This week saw the publication of a paper that seeks to explain the tough German negotiating position over the euro crisis. ‘The long shadow of ordoliberalism: Germany’s approach to the euro crisis’, by Sebastian Dullien and Ulrike Guérot, argues that Mrs Merkel’s tough line is not about punishing economic wrongdoing. They argue that it is based upon a consistent approach to economics with broad support within Germany, and that this is unlikely to change under pressure from those anxious about austerity. Click here for a summary of the paper, and click here for the PDF.
Although ECFR’s policy staff spent the week in a policy retreat, discussing the big issues facing Europe (here’s a group photo of most of us looking slightly tired), we published a few other bits and pieces over the last week:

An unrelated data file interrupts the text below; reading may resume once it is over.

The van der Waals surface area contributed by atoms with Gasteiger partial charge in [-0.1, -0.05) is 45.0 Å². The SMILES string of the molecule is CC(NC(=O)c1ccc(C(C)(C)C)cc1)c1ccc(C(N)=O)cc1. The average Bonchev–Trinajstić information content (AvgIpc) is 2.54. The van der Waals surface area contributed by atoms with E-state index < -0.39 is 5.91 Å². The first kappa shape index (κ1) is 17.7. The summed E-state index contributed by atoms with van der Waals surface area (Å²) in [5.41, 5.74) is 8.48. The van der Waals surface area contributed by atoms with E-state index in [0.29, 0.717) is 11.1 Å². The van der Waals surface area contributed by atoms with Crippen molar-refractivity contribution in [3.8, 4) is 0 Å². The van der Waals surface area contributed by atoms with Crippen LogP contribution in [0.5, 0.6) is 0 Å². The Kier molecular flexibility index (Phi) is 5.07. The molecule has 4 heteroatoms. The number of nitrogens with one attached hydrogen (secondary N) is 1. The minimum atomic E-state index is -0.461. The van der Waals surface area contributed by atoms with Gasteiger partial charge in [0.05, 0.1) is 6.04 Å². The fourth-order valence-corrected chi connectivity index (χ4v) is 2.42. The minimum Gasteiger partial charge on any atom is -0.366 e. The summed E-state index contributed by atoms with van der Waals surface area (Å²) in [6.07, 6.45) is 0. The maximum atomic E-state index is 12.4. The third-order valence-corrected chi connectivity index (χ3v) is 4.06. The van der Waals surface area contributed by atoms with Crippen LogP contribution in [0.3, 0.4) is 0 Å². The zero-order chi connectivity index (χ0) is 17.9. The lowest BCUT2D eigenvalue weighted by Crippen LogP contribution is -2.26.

That’s it for now. If you’re interested in the Middle East and North Africa, remember that our MENA programme puts out a weekly email round up of the best analysis that they’ve been reading. We’re also on Twitter (our Madrid, Paris, Rome and Warsaw offices and quite a few of our staff have their own accounts) and on Facebook.
The real debate of the Chinese economy is between those who support selective market reforms and those who argue against any change.
The EU's habit of outsourcing its military interventions is problematic for a multitude of reasons.
The prospect of a less isolated Iran may not be welcomed by some of its hardline neighbours.